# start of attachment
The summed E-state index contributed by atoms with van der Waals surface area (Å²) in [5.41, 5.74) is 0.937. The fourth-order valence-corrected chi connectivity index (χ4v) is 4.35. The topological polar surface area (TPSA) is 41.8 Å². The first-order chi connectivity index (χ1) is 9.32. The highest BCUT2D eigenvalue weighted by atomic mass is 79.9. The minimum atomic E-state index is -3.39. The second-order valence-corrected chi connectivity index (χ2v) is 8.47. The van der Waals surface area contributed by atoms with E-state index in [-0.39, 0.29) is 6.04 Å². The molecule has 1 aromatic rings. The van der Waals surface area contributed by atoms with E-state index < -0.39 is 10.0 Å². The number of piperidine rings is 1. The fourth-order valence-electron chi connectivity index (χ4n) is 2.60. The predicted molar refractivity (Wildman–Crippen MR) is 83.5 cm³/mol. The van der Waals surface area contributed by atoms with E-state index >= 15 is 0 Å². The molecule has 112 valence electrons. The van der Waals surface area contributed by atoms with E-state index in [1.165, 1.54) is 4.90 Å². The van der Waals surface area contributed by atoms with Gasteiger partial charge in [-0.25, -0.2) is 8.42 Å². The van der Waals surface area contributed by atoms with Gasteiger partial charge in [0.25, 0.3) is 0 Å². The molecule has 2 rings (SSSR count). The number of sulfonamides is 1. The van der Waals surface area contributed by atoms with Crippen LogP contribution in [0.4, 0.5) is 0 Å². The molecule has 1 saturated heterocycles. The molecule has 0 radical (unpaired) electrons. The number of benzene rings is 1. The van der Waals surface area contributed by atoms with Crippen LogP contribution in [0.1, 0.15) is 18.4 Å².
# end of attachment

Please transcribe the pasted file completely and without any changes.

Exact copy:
The summed E-state index contributed by atoms with van der Waals surface area (Å²) in [5.41, 5.74) is 0.937. The fourth-order valence-corrected chi connectivity index (χ4v) is 4.35. The topological polar surface area (TPSA) is 41.8 Å². The first-order chi connectivity index (χ1) is 9.32. The highest BCUT2D eigenvalue weighted by atomic mass is 79.9. The minimum atomic E-state index is -3.39. The second-order valence-corrected chi connectivity index (χ2v) is 8.47. The van der Waals surface area contributed by atoms with E-state index in [-0.39, 0.29) is 6.04 Å². The molecule has 1 aromatic rings. The van der Waals surface area contributed by atoms with E-state index < -0.39 is 10.0 Å². The number of piperidine rings is 1. The fourth-order valence-electron chi connectivity index (χ4n) is 2.60. The predicted molar refractivity (Wildman–Crippen MR) is 83.5 cm³/mol. The van der Waals surface area contributed by atoms with E-state index >= 15 is 0 Å². The molecule has 112 valence electrons. The van der Waals surface area contributed by atoms with E-state index in [1.165, 1.54) is 4.90 Å². The van der Waals surface area contributed by atoms with Gasteiger partial charge in [-0.25, -0.2) is 8.42 Å². The van der Waals surface area contributed by atoms with Gasteiger partial charge in [0.25, 0.3) is 0 Å². The molecule has 2 rings (SSSR count). The number of sulfonamides is 1. The van der Waals surface area contributed by atoms with Crippen LogP contribution in [0.4, 0.5) is 0 Å². The molecule has 1 saturated heterocycles. The molecule has 0 radical (unpaired) electrons. The number of benzene rings is 1. The van der Waals surface area contributed by atoms with Crippen LogP contribution in [0.1, 0.15) is 18.4 Å².